Portal North Bridge Is Out of Money Already!
Stop the presses, NJ Transit Board members, please wake up! The $1.56 billion Portal North Bridge construction contract you approved unanimously at a special meeting last Oct. 12 is a whopping $340 million (28%) over the $1.22 billion contract cost in the PNB Project capital budget! The entire Project Capital Cost is now higher than any amount anticipated by either NJT or the Federal Transit Administration, $32 million over the $1.96 billion identified as the worst case imaginable for which 20% cost overrun funds were identified. In effect, the PNB Project capital budget is out of money before the first spade is turned.
The $1.80 billion FTA-defined PNB “Total Project Cost” NJT submitted to the FTA in September 2020 increased to $1.90 billion (never shared by NJT) with the signing of the Full Funding Grant Agreement contract by FTA and NJT officials last January and has now blown up to an amazing $2.20 billion, without a peep from NJT! The increased cost will require $1.1 billion in New Jersey-controlled funds—not a single dollar from New York!—for this replacement of the Amtrak-owned Portal Bridge.
Board members: were you made aware of this dire financial situation before the Board meeting? If you were made aware, why did no one at the special Board meeting bother to mention the budget-busting overrun, explain how it would be paid for, and list the projects from which the overrun money would come from? If you were not made aware, what are you going to do about this failure of NJT staff to inform you of critically important facts that would likely have changed your approval vote? When will the FTA be informed? Isn’t it time for you, the Board, to stop this over-scoped, incredibly expensive project and investigate more cost-effective alternative designs?
None of this critically important information was provided to the public by NJT before or after the special Board meeting—not even a hint!—and has had to be rooted out of other documents. Regrettably, these facts were not identified until recently, weeks after Board approval of the contract.
At the added August board meeting, a concept/design contract for this project, which began in April with an Innovation Challenge. The goal is to improve transit between Secaucus Junction and the Meadowlands complex. We question spending $3.5 million for the study—for that, we could surely have weekend service to Montclair State!—but given the approval, hope that they are actually investigating real needs, not unverified corporate allegations; that they consider using assets they already have—rail lines, primarily—and that the private entities that are looking for more options for employees and customers alike will be asked to contribute to the cost. We understand that there are contractual obligations, but they are very unclear, and we hope that the board insists on realistic cost projections and funding plans before going any further with this project.
Our August meeting was productive; we had been talking about a few issues on which we were able to come to resolution, and we approved two statements:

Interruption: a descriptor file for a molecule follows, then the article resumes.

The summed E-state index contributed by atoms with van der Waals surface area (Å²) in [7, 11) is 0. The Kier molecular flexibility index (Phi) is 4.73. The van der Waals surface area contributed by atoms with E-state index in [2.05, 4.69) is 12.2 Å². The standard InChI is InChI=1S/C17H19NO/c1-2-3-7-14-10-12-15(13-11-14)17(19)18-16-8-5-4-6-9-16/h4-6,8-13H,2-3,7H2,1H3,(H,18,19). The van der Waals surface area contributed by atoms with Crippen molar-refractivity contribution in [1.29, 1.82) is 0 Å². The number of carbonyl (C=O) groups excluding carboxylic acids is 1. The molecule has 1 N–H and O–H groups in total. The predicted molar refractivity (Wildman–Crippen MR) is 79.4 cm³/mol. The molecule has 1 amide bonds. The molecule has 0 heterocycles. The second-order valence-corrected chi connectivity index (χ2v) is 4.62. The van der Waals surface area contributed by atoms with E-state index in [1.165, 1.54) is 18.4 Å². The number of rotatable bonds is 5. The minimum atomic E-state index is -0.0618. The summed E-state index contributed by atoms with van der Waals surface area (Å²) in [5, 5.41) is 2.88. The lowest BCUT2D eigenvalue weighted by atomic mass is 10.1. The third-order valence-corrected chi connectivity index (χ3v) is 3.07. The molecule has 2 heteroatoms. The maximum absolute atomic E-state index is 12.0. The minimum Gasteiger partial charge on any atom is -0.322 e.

Regional Fare Cards: Not So Fast!
We are concerned about recent suggestions to have NJ Transit accept regional fare cards, despite the convenience for most riders, as we have yet to see one implemented in a manner that allows senior citizens to their federally-mandated discounts without preregistration. Conditions of federal funding requires that seniors with proper ID need only present theieRr document (Medicare card, usually, with photo ID if requested).
Our open letter to the North Jersey Transportation Planning Authority (NJTPA) suggests that the plan for Norfolk Southern to sell its right of way on the former Lower Greenwood Lake line to Open Space Institute or to private real estate investors is a mistake. We believe that it is imperative to prevent removal of the tracks on the right-of-way, a valuable asset, so that there is the possibility of restoration of freight and/or passenger service. We ask the NJTPA to persuade New Jersey Transit to purchase the right-of-way for future use.
On Friday, October 15th, from 1 to 5 p.m., the Rail Users’ Network hosts a regional miniconference focussing on Midwestern rail. They hope to host the long-delayed Newark conference in person in Spring 2022, with the Lackawanna Coalition as local advocacy partner and the North Jersey Transportation Planning Association as host. Keep watching for details!
How I Became Interested in Trains & Rail Transit
It was the passenger service operated on the New York & Long Branch Railroad that was largely responsible for my interest in trains and rail transit.
I grew up in Teaneck, where I still live. I was born in 1951, and passenger service on the West Shore Railroad, which provided service to Teaneck, wasn’t abandoned until 1959. But my father, who then worked in Jersey City, rarely (if ever) rode the West Shore trains, and I have no recollection of ever riding (or even watching) passenger trains on this line.
Continue Reading MEET A MEMBER: LC Secretary Daniel Chazin
Take a look at the official seal for the Township of Mahwah. You will see a small yellow building with dark trim, obviously built during an earlier era. It is the town’s original train station, built in 1871, and located near the station in use today. It is easy to see from the train window if you look out the left side of the train, going toward New York State. Mahwah is the last stop in New Jersey, before Suffern.
Continue Reading Mahwah Celebrates Its Original Station